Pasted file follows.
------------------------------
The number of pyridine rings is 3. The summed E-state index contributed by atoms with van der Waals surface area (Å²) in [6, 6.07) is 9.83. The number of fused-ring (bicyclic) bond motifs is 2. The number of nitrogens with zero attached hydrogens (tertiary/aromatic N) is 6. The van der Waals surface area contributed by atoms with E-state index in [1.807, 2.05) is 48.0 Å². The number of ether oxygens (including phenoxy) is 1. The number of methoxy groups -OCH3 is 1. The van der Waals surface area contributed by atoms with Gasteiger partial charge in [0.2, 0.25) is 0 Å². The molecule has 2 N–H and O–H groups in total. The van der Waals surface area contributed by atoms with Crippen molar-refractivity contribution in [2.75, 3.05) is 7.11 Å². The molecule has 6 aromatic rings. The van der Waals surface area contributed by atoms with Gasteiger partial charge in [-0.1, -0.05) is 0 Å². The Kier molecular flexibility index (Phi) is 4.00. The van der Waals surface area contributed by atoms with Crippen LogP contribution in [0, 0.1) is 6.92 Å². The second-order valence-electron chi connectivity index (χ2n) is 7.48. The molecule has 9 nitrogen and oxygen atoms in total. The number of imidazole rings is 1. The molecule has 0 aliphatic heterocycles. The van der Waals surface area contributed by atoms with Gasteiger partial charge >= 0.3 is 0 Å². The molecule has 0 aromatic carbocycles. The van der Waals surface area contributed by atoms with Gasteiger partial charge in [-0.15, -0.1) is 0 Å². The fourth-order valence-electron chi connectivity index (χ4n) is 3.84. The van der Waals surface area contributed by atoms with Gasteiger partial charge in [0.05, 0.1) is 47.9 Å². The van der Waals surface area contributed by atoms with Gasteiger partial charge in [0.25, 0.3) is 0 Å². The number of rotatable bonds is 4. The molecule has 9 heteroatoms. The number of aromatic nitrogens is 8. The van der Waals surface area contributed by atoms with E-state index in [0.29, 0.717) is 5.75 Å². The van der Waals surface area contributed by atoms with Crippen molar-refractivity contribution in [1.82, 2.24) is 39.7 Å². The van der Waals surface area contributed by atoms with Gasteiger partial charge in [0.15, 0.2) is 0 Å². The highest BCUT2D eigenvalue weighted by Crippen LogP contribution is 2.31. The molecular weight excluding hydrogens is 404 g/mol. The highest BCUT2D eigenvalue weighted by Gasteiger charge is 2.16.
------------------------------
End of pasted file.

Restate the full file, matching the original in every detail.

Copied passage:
The number of pyridine rings is 3. The summed E-state index contributed by atoms with van der Waals surface area (Å²) in [6, 6.07) is 9.83. The number of fused-ring (bicyclic) bond motifs is 2. The number of nitrogens with zero attached hydrogens (tertiary/aromatic N) is 6. The van der Waals surface area contributed by atoms with E-state index in [1.807, 2.05) is 48.0 Å². The number of ether oxygens (including phenoxy) is 1. The number of methoxy groups -OCH3 is 1. The van der Waals surface area contributed by atoms with Gasteiger partial charge in [0.2, 0.25) is 0 Å². The molecule has 2 N–H and O–H groups in total. The van der Waals surface area contributed by atoms with Crippen molar-refractivity contribution in [2.75, 3.05) is 7.11 Å². The molecule has 6 aromatic rings. The van der Waals surface area contributed by atoms with Gasteiger partial charge in [-0.1, -0.05) is 0 Å². The Kier molecular flexibility index (Phi) is 4.00. The van der Waals surface area contributed by atoms with Crippen LogP contribution in [0, 0.1) is 6.92 Å². The second-order valence-electron chi connectivity index (χ2n) is 7.48. The molecule has 9 nitrogen and oxygen atoms in total. The number of imidazole rings is 1. The molecule has 0 aliphatic heterocycles. The van der Waals surface area contributed by atoms with Gasteiger partial charge >= 0.3 is 0 Å². The molecule has 0 aromatic carbocycles. The van der Waals surface area contributed by atoms with Gasteiger partial charge in [-0.15, -0.1) is 0 Å². The fourth-order valence-electron chi connectivity index (χ4n) is 3.84. The van der Waals surface area contributed by atoms with Gasteiger partial charge in [0.05, 0.1) is 47.9 Å². The van der Waals surface area contributed by atoms with Gasteiger partial charge in [0.25, 0.3) is 0 Å². The number of rotatable bonds is 4. The molecule has 9 heteroatoms. The number of aromatic nitrogens is 8. The van der Waals surface area contributed by atoms with E-state index in [0.29, 0.717) is 5.75 Å². The van der Waals surface area contributed by atoms with Crippen molar-refractivity contribution in [1.82, 2.24) is 39.7 Å². The van der Waals surface area contributed by atoms with Gasteiger partial charge in [0.15, 0.2) is 0 Å². The highest BCUT2D eigenvalue weighted by Crippen LogP contribution is 2.31. The molecular weight excluding hydrogens is 404 g/mol. The highest BCUT2D eigenvalue weighted by Gasteiger charge is 2.16.